But the alternative antibiotics are less effective. In a retrospective study from the Massachusetts General Hospital, patients with a reported penicillin allergy suffered 50 percent increased odds of a surgical site infection, attributed to the use of second-line antibiotics such as clindamycin, vancomycin, and gentamicin as substitutes for cephalosporins.
Who is truly allergic to cephalosporins?
Surprisingly few people are truly allergic to cephalosporins. The widespread belief that 10 to 15 percent of patients who are allergic to penicillin will also be allergic to cephalosporins has been termed, simply, “a common myth.”
A large review from Kaiser Permanente in southern California documented the administration of 127,125 courses of cephalosporins to 65,915 individuals with a history of penicillin allergy, with only three associated anaphylactic reactions. This was not statistically different from seven anaphylactic reactions reported after 845,923 courses of cephalosporins were given to patients with no drug allergy history. The authors concluded, “Cephalosporins are widely and safely used, even in individuals with a history of penicillin allergy. Physician-documented cephalosporin-associated anaphylaxis and serious cutaneous adverse reactions are rare.”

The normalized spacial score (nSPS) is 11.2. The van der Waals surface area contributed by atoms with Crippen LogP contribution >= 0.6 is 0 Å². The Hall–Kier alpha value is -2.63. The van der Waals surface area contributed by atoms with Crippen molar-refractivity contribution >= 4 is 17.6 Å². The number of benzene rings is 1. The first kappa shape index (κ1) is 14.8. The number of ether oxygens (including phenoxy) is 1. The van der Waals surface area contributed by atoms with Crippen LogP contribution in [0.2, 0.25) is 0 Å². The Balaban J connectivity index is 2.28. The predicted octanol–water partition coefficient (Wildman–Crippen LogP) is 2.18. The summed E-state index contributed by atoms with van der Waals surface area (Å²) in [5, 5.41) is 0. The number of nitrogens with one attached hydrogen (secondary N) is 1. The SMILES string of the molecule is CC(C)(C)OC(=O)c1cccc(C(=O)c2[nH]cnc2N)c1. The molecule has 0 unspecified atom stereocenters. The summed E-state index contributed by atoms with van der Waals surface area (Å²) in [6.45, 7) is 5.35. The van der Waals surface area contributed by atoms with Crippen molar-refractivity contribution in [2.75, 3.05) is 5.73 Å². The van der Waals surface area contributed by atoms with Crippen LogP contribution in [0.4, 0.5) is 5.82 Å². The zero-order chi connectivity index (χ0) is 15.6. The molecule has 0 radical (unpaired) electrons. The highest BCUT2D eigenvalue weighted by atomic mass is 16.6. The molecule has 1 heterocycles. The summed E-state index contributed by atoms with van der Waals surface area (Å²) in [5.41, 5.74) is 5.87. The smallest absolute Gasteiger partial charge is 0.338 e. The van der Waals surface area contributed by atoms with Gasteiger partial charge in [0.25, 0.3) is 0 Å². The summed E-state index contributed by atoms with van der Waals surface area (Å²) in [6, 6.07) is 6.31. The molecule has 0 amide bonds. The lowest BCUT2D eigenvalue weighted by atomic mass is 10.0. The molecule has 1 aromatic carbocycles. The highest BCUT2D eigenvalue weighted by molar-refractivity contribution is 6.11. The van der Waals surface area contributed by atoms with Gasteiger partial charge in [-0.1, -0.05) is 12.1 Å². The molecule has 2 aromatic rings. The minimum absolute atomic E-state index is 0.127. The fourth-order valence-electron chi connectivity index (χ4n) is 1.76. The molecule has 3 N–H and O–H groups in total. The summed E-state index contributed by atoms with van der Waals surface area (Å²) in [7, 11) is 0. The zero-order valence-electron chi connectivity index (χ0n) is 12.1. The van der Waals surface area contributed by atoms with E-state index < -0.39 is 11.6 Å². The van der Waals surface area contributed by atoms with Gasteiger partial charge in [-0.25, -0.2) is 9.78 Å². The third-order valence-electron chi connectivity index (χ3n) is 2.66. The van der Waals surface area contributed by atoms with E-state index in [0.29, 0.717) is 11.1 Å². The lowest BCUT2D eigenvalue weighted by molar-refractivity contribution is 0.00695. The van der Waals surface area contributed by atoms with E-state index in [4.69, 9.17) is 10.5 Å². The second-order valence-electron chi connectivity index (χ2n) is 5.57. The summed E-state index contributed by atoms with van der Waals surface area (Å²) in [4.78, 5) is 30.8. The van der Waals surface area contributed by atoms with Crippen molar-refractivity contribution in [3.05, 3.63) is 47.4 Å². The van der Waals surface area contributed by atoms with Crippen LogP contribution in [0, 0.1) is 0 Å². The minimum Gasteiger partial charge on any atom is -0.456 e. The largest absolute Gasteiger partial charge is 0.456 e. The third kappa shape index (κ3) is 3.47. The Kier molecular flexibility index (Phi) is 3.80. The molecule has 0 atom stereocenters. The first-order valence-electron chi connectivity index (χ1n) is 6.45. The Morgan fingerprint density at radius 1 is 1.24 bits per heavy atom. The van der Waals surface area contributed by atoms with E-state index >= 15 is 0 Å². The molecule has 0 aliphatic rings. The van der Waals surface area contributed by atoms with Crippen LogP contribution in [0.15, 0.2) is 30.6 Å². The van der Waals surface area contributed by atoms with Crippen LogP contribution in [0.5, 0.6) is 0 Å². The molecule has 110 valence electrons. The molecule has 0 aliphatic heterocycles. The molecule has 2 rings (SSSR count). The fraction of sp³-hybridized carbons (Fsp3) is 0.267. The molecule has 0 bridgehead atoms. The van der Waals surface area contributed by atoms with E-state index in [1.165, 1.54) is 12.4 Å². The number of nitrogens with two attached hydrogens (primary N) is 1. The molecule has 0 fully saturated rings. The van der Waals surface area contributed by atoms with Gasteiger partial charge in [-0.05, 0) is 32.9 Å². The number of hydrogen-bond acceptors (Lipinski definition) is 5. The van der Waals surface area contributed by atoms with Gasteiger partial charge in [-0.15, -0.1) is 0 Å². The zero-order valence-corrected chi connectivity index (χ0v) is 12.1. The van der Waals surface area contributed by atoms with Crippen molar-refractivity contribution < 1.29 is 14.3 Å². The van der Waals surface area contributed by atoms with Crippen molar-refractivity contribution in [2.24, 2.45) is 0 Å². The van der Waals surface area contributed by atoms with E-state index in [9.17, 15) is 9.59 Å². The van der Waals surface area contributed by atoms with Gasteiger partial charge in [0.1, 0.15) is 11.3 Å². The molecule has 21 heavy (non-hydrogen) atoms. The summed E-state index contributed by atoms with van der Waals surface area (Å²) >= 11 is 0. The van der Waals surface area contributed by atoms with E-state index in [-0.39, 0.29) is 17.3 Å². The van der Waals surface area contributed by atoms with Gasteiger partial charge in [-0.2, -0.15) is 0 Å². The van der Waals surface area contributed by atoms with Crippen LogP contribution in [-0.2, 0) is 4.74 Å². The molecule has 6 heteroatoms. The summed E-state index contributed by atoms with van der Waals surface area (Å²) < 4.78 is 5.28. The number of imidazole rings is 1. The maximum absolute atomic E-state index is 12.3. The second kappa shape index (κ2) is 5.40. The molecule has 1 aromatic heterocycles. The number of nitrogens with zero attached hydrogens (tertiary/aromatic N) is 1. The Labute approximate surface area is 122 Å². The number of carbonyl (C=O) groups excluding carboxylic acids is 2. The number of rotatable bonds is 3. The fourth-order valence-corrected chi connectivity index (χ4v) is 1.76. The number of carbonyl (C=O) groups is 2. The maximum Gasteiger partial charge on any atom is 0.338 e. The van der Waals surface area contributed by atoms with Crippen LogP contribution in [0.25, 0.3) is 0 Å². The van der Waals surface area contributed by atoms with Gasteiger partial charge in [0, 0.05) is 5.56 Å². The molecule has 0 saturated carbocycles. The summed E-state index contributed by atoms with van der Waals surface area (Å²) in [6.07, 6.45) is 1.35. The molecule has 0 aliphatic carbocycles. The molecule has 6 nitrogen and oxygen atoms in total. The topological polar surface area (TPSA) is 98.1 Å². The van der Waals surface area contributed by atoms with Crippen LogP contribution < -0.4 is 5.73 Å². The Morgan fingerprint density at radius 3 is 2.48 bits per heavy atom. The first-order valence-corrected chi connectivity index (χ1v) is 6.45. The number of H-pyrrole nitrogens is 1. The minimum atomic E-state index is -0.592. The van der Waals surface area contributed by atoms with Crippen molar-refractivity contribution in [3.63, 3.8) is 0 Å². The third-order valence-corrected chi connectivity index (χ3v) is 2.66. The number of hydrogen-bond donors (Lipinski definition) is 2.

A JAMA editorial in October 2018 concludes that overdiagnosis of penicillin allergy leads all too often to “costly, inappropriate treatment.” Another recent article in Clinical Infectious Diseases points out that penicillins and cephalosporins enhance bacterial killing by the innate immune system “far beyond what is appreciated in standard bacteriological susceptibility testing media,” and urges the “debunking of false penicillin allergies through a detailed allergy history and penicillin allergy testing.”
Clinical practice is changing